Forgotten Opera Singers

Forgotten Opera Singers
Forgotten Tenors: Leon Laffitte (2 photos), Richard Kubla, Luigi Marletta and William Miller

May 22, 2012

Giuseppe Paganelli (Tenor) (Forli 1882 - Cape Town 1956)




http://www.lavoceantica.it/

Displaying exceptional gifts at an early age, Giuseppe Paganelli learned to play the cornet during his school years, and obtained a professional diploma at a music school in Venice at the age of seventeen. In 1902 he enrolled at the Academia de Santa Cecilia in Rome and studied the theory of music and composition, until his harmony lecturer advised him to study voice production with the famous teacher, Antonio Cotogni. He was accepted as a student and trained for four years. After an Academy concert he was engaged by a Roman concert impresario to sing the tenor role in The Barber of Seville, and subsequently scored one opera success after another in Italy, North and South America, Greece, Spain, Australia and New Zealand. In 1926 he accompanied the Sistine Chapel Choir as a solo tenor on a world tour. After their successful performance in Cape Town, Prof. W. H. Bell offered him the position of singing master and opera producer at the S.A. College of Music. He accepted and his first presentation was The barber of Seville, in which he and Timothy Farrell sang the leading roles. This was followed by other operas like Don Pasquale, La traviata, The secret marriage (Cimarosa), The marriage of Figaro and La sonnambula (Bellini). He was seriously ill in 1945; shortly afterwards he composed a passion-play based on Da Vinci’s Last supper, which he directed, with Dirk Lourens singing the tenor role. Among his students were his wife Eva Gain, and the soprano Albina Bini, who regularly took part in his productions. After the Second World War, Fiasconaro joined the College as an instructor in singing and started a school of opera under the supervision of Prof. E. Chisholm, thus continuing Paganelli’s pioneering work.

Chronology of some appearances

1905 Milan  Teatro Fossati  Don Pasquale (Malatesta)
1906 Venezia  Teatro Rossini Barbiere di Siviglia (Almaviva)
1907 Forli Teatro  Comunale  Don Pasquale (Ernesto)
1908 Genova Teatro Margherita Don Pasquale (Ernesto)
1909 Caracas Teatro Municipal Favorita (Fernando)
1910 Milano Teatro Lirico Mignon (Guglielmo)
1911 Puerto Rico Teatro Municipal Manon (De Grieux)
1912 Cinfuegos Teatro Municipal Rigoletto (Duca)
1913 Torino Teatro Regio Don Pasquale (Ernesto)
1914 Havana Teatro Payret Favorita (Fernando)
1915 Genova Teatro Carlo Felice Don Pasquale (Ernesto)
1916 Parma Teatro Regio Favorita (Fernando)
1917 Modena Teatro Storchi Mignon (Guglielmo)
1918 Milano Teatro Lirico Barbiere di Siviglia (Almaviva)
1919 Bologna Teatro Apollo Barbiere di Siviglia (Almaviva)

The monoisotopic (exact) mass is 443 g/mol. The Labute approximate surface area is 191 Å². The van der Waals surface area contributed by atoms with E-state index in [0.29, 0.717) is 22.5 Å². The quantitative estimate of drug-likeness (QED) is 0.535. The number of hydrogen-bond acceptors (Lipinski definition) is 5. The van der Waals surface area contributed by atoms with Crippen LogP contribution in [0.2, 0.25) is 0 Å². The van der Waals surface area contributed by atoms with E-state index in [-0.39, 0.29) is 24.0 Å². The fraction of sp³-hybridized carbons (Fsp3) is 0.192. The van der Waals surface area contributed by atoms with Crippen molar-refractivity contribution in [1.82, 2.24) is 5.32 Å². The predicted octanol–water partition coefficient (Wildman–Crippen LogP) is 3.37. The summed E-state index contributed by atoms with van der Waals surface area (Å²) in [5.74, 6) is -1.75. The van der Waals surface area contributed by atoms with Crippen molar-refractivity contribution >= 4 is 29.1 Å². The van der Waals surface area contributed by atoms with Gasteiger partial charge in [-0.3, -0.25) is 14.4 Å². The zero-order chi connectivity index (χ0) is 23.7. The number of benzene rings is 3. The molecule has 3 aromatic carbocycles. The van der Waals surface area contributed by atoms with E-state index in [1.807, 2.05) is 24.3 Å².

1920 Pesaro Teatro Rossini Barbiere di Siviglia (Almaviva)
1921 Cairo Kursaal Dalbagni Sonnambula (Elvino)
1922 Cairo Kursaal Dalbagni Mignon (Guglielmo)
1923 Roma Teatro Nazionale Matrimonio segreto (Paolino)
1924 Catania Teatro Bellini Adriana Lecouvreur (Maurizio)

RECORDINGS FOR SALE

 






Columbia, Milano 
Mignon (Thomas): Ah, non credevi tu D 4460 41901
Favorita (Donizetti): Spirto gentil  D4545
Barbiere di Siviglia (Rossini): Se il mio nome D4413 11461 
Barbiere di Siviglia (Rossini): Ecco ridente in cielo D4413 11470

7 comments:

  1. Mr. Arakelyan,

    My italian grandmother, Teresa Paganelli Lazzarotto, was a sister of Giuseppe Antonio Paganelli. Around 1897 she married my grandfather Antonio Lazzarotto and, rejected by the family by this marriage, migrated to Brazil. Here, in Curitiba (Paraná State), she stayed until to die in 1955. My father used to tell me that the only member of the family she had contact by mail was her brother Giuseppe. She was born in Forly, like Giuseppe, and lived in Veneza, where she knew and married with Antonio Lazzarotto. As far as I know, they didn't use the Italian language even between themselves, except for sing operistic duets of soprano and tenor.
    Its very exciting to find now references to my uncle and I'm very gratefull for your post.
    Sorry for my poor English, but I imagine that I made myself inteligible.

    ReplyDelete
    Replies
    1. This comment has been removed by the author.

      Delete
    2. I am sorry that no one has responded to my pape. I was hoping that Mr. Lazzarotto would respond because I can give information on the tenor Giuseppe Paganelli and his family. Thanks

      Delete
  2. Hello dear Lazzarotto. Great thanks for your interesting story.
    All the best
    Ashot

    ReplyDelete
  3. Dear Arakelyan,

    I translated your post and made my own post on my blog, with more informations that I heard from my father when I was a teenager. It's interesting for the new generations of our family to know about our familiar history.

    This is the link:
    http://www.mestreaquiles.blogspot.com.br/2012/10/historias-de-minha-familia-1out2012.html

    Thank you for these precious informations and for your answer.

    Aquiles

    ReplyDelete
  4. Dear Aquiles I already saw your blog and your post, thank you, very interesting. I'm happy that you used information about Paganelli from my blog.
    Cordially
    Ashot

    ReplyDelete
  5. Your knowledge is very much appreciated and needed. ... Thank you again for the gift of your time and thoughts. ... Thank you for sharing your website with us.

    ReplyDelete